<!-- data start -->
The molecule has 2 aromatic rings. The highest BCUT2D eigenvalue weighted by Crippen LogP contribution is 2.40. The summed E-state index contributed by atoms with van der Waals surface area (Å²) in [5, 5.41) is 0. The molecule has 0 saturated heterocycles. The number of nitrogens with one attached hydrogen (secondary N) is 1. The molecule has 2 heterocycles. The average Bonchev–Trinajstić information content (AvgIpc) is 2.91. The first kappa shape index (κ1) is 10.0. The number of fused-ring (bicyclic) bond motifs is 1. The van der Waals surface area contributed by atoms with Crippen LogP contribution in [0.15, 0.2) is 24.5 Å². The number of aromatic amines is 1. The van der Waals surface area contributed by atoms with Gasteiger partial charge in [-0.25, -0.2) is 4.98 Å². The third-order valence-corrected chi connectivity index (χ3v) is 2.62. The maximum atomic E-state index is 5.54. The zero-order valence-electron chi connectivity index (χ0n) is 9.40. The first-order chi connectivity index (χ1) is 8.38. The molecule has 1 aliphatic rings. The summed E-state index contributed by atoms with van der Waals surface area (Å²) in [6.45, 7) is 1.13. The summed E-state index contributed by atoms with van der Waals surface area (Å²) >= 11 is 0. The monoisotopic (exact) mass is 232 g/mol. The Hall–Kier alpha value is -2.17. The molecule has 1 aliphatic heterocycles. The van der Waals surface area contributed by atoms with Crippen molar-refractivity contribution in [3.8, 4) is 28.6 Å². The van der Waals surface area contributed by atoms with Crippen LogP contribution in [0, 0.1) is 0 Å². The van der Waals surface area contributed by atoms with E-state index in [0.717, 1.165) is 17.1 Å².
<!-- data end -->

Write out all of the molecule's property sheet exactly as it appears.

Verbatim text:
The molecule has 2 aromatic rings. The highest BCUT2D eigenvalue weighted by Crippen LogP contribution is 2.40. The summed E-state index contributed by atoms with van der Waals surface area (Å²) in [5, 5.41) is 0. The molecule has 0 saturated heterocycles. The number of nitrogens with one attached hydrogen (secondary N) is 1. The molecule has 2 heterocycles. The average Bonchev–Trinajstić information content (AvgIpc) is 2.91. The first kappa shape index (κ1) is 10.0. The number of fused-ring (bicyclic) bond motifs is 1. The van der Waals surface area contributed by atoms with Crippen LogP contribution in [0.15, 0.2) is 24.5 Å². The number of aromatic amines is 1. The van der Waals surface area contributed by atoms with Gasteiger partial charge in [-0.25, -0.2) is 4.98 Å². The third-order valence-corrected chi connectivity index (χ3v) is 2.62. The maximum atomic E-state index is 5.54. The zero-order valence-electron chi connectivity index (χ0n) is 9.40. The first-order chi connectivity index (χ1) is 8.38. The molecule has 1 aliphatic rings. The summed E-state index contributed by atoms with van der Waals surface area (Å²) in [6.45, 7) is 1.13. The summed E-state index contributed by atoms with van der Waals surface area (Å²) >= 11 is 0. The monoisotopic (exact) mass is 232 g/mol. The Hall–Kier alpha value is -2.17. The molecule has 1 aliphatic heterocycles. The van der Waals surface area contributed by atoms with Crippen molar-refractivity contribution in [3.8, 4) is 28.6 Å². The van der Waals surface area contributed by atoms with Crippen LogP contribution in [0, 0.1) is 0 Å². The van der Waals surface area contributed by atoms with E-state index in [0.717, 1.165) is 17.1 Å².